So far, so good

Welfare reform is working, but hard challenges remain

Issue: "Postmodern politics," Sept. 12, 1998

With all the turmoil on Wall Street, there is reason to celebrate one economic development: Since federal welfare reform legislation was signed into law two years ago, several million people formerly on welfare have gained new jobs and new hope.

Decreases in the welfare rolls have been particularly evident in states like Texas that jump-started the process with their own legislation. The expression "ABODs" in the welfare trade refers to able-bodied individuals (80 percent of them are men) without dependents; Texas once had 86,000 ABODs on the rolls, and now has 17,000. The harder cases are those involving single moms under what was the Aid to Families with Dependent Children (AFDC) program; that number has decreased from 280,000 to 140,000.

According to the welfare lobby's propaganda two years ago, such decreases would signal starvation among children-and yet, reporters have been hard-pressed to find tear-jerking stories. Some single moms have taken jobs, which is not good for their children, but studies have shown that growing up in dependence on government has even worse long-term consequences. Other single moms have gotten married, which is the real solution.

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Ironically, those attacks on welfare reform in 1995 and 1996, by exaggerating the extent of change and pretending that in the future mean-spirited people would refuse to dole out even pennies, probably turned out to be helpful: Some welfare recipients were scared enough by such propaganda to make decisive changes in their lives.

The improvements, of course, have come while the economy has remained strong, but the impact of legislation should not be dismissed for that reason. Previous boom periods during the 1960s and 1980s lead not to fewer welfare cases but to more. What's different this time is that a recaptured biblical understanding is visible in those state welfare offices where administrators are trying to further reform, not sabotage it.

That understanding, implicit in the 1996 welfare reform legislation, is that human beings are made in God's image and therefore are fundamentally different from the rest of creation. At the same time, we are also sinfully inclined to laziness and the desire to steal what belongs to others, instead of working for advancement. The combination of uniqueness plus original sin allows ample opportunity to shine, when our sinful tendencies are channeled into productive activities, or to mess up.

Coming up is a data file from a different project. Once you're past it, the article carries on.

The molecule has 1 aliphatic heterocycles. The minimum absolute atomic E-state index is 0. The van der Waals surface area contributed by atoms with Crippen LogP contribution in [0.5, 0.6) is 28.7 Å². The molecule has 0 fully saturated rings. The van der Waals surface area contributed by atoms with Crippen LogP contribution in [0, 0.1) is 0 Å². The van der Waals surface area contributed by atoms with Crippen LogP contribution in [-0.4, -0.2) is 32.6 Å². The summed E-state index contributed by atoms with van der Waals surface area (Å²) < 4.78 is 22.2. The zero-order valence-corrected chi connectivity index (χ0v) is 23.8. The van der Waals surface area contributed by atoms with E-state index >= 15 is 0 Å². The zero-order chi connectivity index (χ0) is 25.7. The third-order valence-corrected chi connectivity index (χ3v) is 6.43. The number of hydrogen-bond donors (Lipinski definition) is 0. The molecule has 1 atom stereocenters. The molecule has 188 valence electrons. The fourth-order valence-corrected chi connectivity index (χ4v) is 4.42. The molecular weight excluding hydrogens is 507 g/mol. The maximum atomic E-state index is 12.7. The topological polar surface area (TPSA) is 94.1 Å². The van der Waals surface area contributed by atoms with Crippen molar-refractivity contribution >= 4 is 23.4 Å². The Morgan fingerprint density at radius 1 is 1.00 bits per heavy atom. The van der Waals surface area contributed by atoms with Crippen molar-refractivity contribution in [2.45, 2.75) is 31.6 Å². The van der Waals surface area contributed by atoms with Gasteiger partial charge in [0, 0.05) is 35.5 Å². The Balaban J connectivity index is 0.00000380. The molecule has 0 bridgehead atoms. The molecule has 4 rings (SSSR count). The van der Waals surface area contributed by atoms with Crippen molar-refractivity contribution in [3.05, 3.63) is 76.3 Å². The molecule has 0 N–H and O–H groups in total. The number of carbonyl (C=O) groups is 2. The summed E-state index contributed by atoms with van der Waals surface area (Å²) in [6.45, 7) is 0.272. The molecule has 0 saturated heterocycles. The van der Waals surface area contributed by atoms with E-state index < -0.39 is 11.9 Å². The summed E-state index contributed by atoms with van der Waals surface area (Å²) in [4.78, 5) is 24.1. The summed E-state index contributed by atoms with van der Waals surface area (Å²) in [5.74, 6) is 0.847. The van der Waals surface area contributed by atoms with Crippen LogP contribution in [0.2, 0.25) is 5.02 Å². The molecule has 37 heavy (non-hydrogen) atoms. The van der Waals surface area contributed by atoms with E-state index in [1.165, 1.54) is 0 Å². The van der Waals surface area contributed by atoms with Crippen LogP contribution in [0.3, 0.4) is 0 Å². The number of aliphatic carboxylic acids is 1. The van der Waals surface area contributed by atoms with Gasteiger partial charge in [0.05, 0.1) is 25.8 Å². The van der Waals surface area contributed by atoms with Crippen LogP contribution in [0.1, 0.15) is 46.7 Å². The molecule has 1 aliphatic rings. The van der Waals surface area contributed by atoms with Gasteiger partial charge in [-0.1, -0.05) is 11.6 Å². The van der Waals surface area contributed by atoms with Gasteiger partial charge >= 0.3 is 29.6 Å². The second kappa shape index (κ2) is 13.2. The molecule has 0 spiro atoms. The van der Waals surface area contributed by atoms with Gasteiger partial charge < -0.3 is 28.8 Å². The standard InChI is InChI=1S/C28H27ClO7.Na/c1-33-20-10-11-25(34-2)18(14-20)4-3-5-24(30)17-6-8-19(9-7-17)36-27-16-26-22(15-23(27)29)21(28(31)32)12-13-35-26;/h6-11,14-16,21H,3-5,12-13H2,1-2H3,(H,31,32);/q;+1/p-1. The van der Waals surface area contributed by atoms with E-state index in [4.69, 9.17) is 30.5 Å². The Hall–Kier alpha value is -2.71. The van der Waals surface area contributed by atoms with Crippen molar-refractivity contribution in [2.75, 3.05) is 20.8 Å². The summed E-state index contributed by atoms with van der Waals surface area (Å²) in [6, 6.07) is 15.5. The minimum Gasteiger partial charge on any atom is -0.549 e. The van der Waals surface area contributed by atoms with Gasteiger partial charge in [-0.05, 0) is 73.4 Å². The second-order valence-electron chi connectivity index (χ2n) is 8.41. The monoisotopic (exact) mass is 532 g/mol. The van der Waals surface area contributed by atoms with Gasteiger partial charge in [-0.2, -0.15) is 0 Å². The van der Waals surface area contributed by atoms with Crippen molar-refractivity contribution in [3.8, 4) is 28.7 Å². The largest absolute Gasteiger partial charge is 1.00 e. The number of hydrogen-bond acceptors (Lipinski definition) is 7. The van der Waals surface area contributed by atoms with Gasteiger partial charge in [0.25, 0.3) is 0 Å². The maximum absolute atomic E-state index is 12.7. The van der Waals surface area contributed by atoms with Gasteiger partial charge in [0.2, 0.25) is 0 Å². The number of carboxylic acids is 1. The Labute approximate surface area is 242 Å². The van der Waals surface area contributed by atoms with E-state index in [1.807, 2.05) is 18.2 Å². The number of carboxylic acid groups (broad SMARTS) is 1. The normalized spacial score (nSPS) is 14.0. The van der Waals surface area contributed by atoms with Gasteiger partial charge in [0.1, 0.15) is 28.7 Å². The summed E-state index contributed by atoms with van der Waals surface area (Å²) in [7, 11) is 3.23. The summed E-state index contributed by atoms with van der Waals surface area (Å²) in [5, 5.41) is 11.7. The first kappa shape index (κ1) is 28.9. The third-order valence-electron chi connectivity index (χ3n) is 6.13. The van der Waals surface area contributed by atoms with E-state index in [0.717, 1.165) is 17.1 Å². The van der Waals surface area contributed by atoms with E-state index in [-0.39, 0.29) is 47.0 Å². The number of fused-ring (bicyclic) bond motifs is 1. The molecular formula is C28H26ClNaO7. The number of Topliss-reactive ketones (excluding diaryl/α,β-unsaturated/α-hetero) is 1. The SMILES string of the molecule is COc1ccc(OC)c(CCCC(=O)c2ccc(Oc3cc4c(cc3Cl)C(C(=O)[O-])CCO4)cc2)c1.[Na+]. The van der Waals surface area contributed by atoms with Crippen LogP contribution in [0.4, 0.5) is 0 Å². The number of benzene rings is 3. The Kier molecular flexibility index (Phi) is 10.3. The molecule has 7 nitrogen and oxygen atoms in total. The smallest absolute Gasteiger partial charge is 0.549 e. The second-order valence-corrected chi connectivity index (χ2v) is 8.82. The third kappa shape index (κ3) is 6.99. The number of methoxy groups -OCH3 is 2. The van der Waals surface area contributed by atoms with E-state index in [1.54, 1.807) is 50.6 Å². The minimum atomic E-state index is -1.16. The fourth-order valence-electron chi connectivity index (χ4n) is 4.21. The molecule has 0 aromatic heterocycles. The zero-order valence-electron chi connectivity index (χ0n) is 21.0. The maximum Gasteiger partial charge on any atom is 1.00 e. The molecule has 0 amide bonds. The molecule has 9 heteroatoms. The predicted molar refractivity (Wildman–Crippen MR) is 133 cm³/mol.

Applied to welfare reform, this understanding means that poor individuals should be treated as neither pets (put some food in the bowl, pat them on the head) nor saints. It means that we should not favor government programs that lead people into temptation. The Great Society's welfare system did exactly that: Individuals who saw that work led to no economic benefit in the short term tended to conclude that struggle with its considerable discomforts wasn't worth the bother.

In essence, if incentives that help people to be the best they can be are removed, what do we expect? If we reward people for getting into bad shape, aren't we buying trouble? Not if the liberal view- that people are naturally good and will strive unless their environment imprisons them-is true. So the battle over welfare was really a battle of worldviews, or religions: man as naturally good or naturally sinful.

The big change two years ago included a legislative recognition that American society would no longer give poor people incentives to become losers. It was based on the understanding that if a man gets a job, any job, and does not quit, his chances of being poor are small. It was based on the understanding that if a woman does not become pregnant outside of marriage, and if she either gets married and stays married or gets a job, any job, and works at it, her chances of being poor are small.

The new understanding was based on one simple lesson: Work works. Before, under the federal JOBs program, a welfare client would be asked to choose an occupation for which he would like training. If the client said "a nurse," he could take classes on nursing; if after two years the client then said, "I've decided to be a welder," more classes could ensue. Officials kept track of classroom attendance but often ignored the question of how many people actually got jobs.

Now, the procedure in states that are serious about welfare reform is to get clients into real jobs and encourage them to work hard in those jobs; that's the road to advancement. Texas officials used to list 29 allowable excuses for quitting a job to go back on welfare, and #30 was, "other." Now there are nine, and caseworkers are told to ask hard questions.

Marvin Olasky
Marvin Olasky

Marvin is editor in chief of WORLD News Group and the author of more than 20 books, including The Tragedy of American Compassion. Follow Marvin on Twitter @MarvinOlasky.

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